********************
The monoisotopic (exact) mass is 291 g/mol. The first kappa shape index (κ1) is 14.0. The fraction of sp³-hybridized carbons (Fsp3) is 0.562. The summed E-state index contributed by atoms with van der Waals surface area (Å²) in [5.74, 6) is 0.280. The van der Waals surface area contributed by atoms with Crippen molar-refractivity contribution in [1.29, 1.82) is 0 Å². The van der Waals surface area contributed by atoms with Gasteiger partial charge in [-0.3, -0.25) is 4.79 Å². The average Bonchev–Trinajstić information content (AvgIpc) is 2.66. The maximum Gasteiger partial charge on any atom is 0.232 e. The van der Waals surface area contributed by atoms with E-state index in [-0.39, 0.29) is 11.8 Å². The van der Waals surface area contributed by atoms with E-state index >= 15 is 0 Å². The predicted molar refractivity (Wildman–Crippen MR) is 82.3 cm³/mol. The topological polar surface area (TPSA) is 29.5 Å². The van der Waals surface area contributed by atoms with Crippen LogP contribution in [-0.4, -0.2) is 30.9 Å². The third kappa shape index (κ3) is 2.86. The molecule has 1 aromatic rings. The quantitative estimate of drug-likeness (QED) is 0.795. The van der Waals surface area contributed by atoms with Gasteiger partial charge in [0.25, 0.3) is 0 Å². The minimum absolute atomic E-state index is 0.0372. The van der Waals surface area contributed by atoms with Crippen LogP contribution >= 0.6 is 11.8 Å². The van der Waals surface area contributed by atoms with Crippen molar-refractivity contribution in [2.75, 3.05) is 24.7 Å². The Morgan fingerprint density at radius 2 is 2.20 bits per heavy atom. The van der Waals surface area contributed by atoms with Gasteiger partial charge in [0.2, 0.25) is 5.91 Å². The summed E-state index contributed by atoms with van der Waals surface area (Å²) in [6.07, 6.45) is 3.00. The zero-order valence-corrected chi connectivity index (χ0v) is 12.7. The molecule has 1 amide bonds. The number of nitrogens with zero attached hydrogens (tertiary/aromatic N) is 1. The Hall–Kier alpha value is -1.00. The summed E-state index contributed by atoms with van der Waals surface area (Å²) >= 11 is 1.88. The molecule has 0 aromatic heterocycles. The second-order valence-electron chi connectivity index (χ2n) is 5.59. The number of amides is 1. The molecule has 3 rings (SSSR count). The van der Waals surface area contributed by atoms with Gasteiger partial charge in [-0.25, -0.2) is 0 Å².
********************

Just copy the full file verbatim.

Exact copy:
The monoisotopic (exact) mass is 291 g/mol. The first kappa shape index (κ1) is 14.0. The fraction of sp³-hybridized carbons (Fsp3) is 0.562. The summed E-state index contributed by atoms with van der Waals surface area (Å²) in [5.74, 6) is 0.280. The van der Waals surface area contributed by atoms with Crippen molar-refractivity contribution in [1.29, 1.82) is 0 Å². The van der Waals surface area contributed by atoms with Gasteiger partial charge in [-0.3, -0.25) is 4.79 Å². The average Bonchev–Trinajstić information content (AvgIpc) is 2.66. The maximum Gasteiger partial charge on any atom is 0.232 e. The van der Waals surface area contributed by atoms with E-state index in [-0.39, 0.29) is 11.8 Å². The van der Waals surface area contributed by atoms with E-state index >= 15 is 0 Å². The predicted molar refractivity (Wildman–Crippen MR) is 82.3 cm³/mol. The topological polar surface area (TPSA) is 29.5 Å². The van der Waals surface area contributed by atoms with Crippen LogP contribution in [-0.4, -0.2) is 30.9 Å². The third kappa shape index (κ3) is 2.86. The molecule has 1 aromatic rings. The quantitative estimate of drug-likeness (QED) is 0.795. The van der Waals surface area contributed by atoms with Gasteiger partial charge in [0.25, 0.3) is 0 Å². The minimum absolute atomic E-state index is 0.0372. The van der Waals surface area contributed by atoms with Crippen LogP contribution >= 0.6 is 11.8 Å². The van der Waals surface area contributed by atoms with Crippen molar-refractivity contribution in [2.75, 3.05) is 24.7 Å². The Morgan fingerprint density at radius 2 is 2.20 bits per heavy atom. The van der Waals surface area contributed by atoms with Gasteiger partial charge in [0.2, 0.25) is 5.91 Å². The summed E-state index contributed by atoms with van der Waals surface area (Å²) in [6.07, 6.45) is 3.00. The zero-order valence-corrected chi connectivity index (χ0v) is 12.7. The molecule has 1 amide bonds. The number of nitrogens with zero attached hydrogens (tertiary/aromatic N) is 1. The Hall–Kier alpha value is -1.00. The summed E-state index contributed by atoms with van der Waals surface area (Å²) >= 11 is 1.88. The molecule has 0 aromatic heterocycles. The second-order valence-electron chi connectivity index (χ2n) is 5.59. The number of amides is 1. The molecule has 3 rings (SSSR count). The van der Waals surface area contributed by atoms with Gasteiger partial charge in [-0.25, -0.2) is 0 Å².